Campbell Ewald’s Rebranding Takes Inspiration From Its History

The agency says it 'didn't get old by accident' but by 'thinking new'

Workstation featuring Campbell Ewald rebranding messaging
The agency's roots and current design capabilities served as a powerful combination for the rebranding.
Courtesy of Campbell Ewald

One of advertising’s oldest agencies has a fresh new look inspired in part by its long history.

“We have a pretty new leadership team, and what we really wanted to do was focus across the agency. We’ve done a lot of things to refine some of the strategic tools we use and specialty disciplines we have and really felt like now was the time when we’re in a good place to tell more of our story,” Campbell Ewald CCO Jo Shoesmith explained.

Earlier this year, Campbell Ewald unveiled new executive leadership teams across its Detroit, New York and Los Angeles offices under Shoesmith, who has held the chief creative role for over three years.

“There’s so much great history at Campbell Ewald, and it has such a great story with its roots from Detroit and how it started. For us it was really important this isn’t just a design; this is about telling our past story but connecting that to the future of the agency as well,” Shoesmith said.

Campbell Ewald was established in 1911, when Frank Campbell and Henry Ewald opened the agency with two clients and six employees. Chevrolet became the agency’s first major client in 1919, beginning a relationship that would last 91 years before the GM brand moved its account to Publicis in 2010. In 1928, Campbell Ewald created the first automotive co-op advertising program and introduced its “See the USA in Your Chevrolet” campaign in 1948. Over the years, the agency created a series of iconic campaigns for Chevy, including “Baseball, Hot Dogs, Apple Pie and Chevrolet” launched in 1975 and “Like a Rock” for Chevy Trucks, which began a 13-year run in 1991. Other iconic work from Campbell Ewald includes the development of the “We Earn Our Wings Every Day” slogan for Eastern Airlines in 1981 and a Simpsons milk mustache ad, which was exhibited at Smithsonian’s National Museum of American History last year.

A lookbook introducing the rebrand to employees, as part of a series of internal rollouts ahead of the external launch of the rebranding effort, includes a timeline with highlights from the agency’s 100-plus years. On the other side of the timeline is a mostly blank page calling for readers to imagine “what the next century might look like.”

“I think it’s a really great moment to look for what those next moments are for us,” Shoesmith said.

A video announcing the rebrand centers around the message that the agency “didn’t get old by accident” but by “thinking new.”

“It is that bridge of old and new, and it wasn’t about creating a tagline for the agency; it was a new logo that felt really timeless to us and attaching our age to that,” Shoesmith said. “We have a lot of years under our belt. We got old by doing a lot of really cool things, and I think our future is going to be more of those milestones.”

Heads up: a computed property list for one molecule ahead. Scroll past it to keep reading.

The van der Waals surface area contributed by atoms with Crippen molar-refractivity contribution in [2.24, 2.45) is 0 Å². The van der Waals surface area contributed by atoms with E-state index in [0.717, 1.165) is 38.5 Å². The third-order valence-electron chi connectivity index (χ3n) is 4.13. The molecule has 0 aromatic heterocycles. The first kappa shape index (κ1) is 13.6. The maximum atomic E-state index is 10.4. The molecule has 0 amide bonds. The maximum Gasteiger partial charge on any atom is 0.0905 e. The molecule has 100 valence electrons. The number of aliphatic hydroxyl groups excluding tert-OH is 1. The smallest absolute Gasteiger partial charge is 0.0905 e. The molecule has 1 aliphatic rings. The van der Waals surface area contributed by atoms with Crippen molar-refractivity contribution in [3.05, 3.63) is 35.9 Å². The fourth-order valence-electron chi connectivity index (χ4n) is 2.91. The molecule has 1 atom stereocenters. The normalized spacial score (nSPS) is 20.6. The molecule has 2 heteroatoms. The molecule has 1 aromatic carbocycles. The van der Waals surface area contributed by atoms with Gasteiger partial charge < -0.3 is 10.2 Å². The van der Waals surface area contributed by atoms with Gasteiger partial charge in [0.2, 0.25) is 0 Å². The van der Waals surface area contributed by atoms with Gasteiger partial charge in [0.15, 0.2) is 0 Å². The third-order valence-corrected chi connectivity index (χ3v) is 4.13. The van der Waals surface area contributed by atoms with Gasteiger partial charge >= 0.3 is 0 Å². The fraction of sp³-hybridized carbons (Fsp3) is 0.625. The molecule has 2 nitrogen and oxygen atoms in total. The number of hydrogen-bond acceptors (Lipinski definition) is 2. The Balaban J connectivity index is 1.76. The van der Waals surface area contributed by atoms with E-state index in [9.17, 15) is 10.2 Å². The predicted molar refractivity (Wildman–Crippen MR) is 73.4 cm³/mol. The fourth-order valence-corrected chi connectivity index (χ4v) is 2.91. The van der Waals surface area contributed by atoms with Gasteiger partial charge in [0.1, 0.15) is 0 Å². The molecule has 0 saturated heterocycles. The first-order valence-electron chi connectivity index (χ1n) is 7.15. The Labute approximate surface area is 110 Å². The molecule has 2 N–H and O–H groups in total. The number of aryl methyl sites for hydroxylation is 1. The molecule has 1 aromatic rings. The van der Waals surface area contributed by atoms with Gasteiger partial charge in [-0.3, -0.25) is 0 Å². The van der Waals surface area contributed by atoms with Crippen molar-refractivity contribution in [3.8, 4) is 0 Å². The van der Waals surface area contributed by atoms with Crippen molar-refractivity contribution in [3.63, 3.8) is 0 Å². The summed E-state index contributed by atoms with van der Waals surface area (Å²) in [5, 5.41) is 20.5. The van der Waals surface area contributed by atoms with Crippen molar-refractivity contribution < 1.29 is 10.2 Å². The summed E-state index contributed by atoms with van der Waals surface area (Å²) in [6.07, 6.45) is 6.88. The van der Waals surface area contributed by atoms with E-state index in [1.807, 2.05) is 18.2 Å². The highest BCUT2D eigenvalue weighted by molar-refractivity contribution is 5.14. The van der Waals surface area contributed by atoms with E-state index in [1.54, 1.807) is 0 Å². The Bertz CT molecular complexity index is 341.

Campbell Ewald turned to its internal archives for rebranding inspiration, which it found in vintage design elements, printer’s marks and handwritten notes. Another historical aspect came in the form of intricately drawn line illustrations in vintage automotive parts catalogs, a nod to the agency’s Detroit roots and its long history in the automotive category. The rebrand combined these elements with a bold, modern color palette to arrive at a combination of past and present as the agency looks to the future.

“In Detroit we have walls of old, leather-bound archives of all the old ads. As a design nerd, for me, it’s fantastic that there’s all these artifacts of the history of the company just laying around,” Shoesmith said.

She explained that holding onto that history and making sure it’s an important piece of the agency’s identity as it looks forward was instrumental to its rebranding efforts and “making sure that this is really meaningful.”

The agency’s roots and current design capabilities served as a powerful combination for the redesign, according to Shoesmith, who cited Campbell Ewald’s strong design teams in multiple offices, stating that design has been “a growing discipline for the agency, especially over the last five years.”

“Design has been a real strength from the early days at Campbell Ewald, because there’s such a strong publishing background at the agency,” she said. “We put all of our designers together collaborating on this. You can see within the design that we’ve referenced some of those nuances [from archival inspirations].”

“We had a lot of designers collaborating and bringing different points of view together, finding elements out of our archives, [including] handwritten type from Campbell and Ewald themselves and bringing all of that into making this feel really layered, textured and visually interesting—and something that we can have for a long time,” she added.

Credits:
CEO: Kevin Wertz
CCO: Jo Shoesmith
CSO: Kari Shimmel
CFO: Jari Auger
Executive Creative Directors: Laura Rogers, David Bierman
Group Design Director: Michael Ceraulo
Group Digital Experience Director: Chris Elkjar
CD/Copywriter: Nick Driggs
ACD/Art Director: Lew Baker, Tom Helland
ACD/Copywriter: Matthew Perry
Senior Designer: Andres Lombardo, Thao Le
Senior Art Director: Darlene Hawver
Senior Content Editor/Copy: Nate Rogers
Digital Design: Ian Carolan
Account Service Director: Colin Padden
Account Executive: Meghan Berndt
Manager Content Production: Kyle Smalley
Pre-media Superviser: Debbie Moore
Senior Art Superviser: Joe Gibbons
Senior Integrated Producer: Martha Carter
Production Artist: Marji McLaughlin
Senior Content Copy Editor: Sheila Dettloff
Social Strategy Director: Nick Meyer
Creative Operation Manager: Stacy Frantz
Internal Communications / HR: Barb Rozman -Stokes, Suzanne McGee, Kelly Celic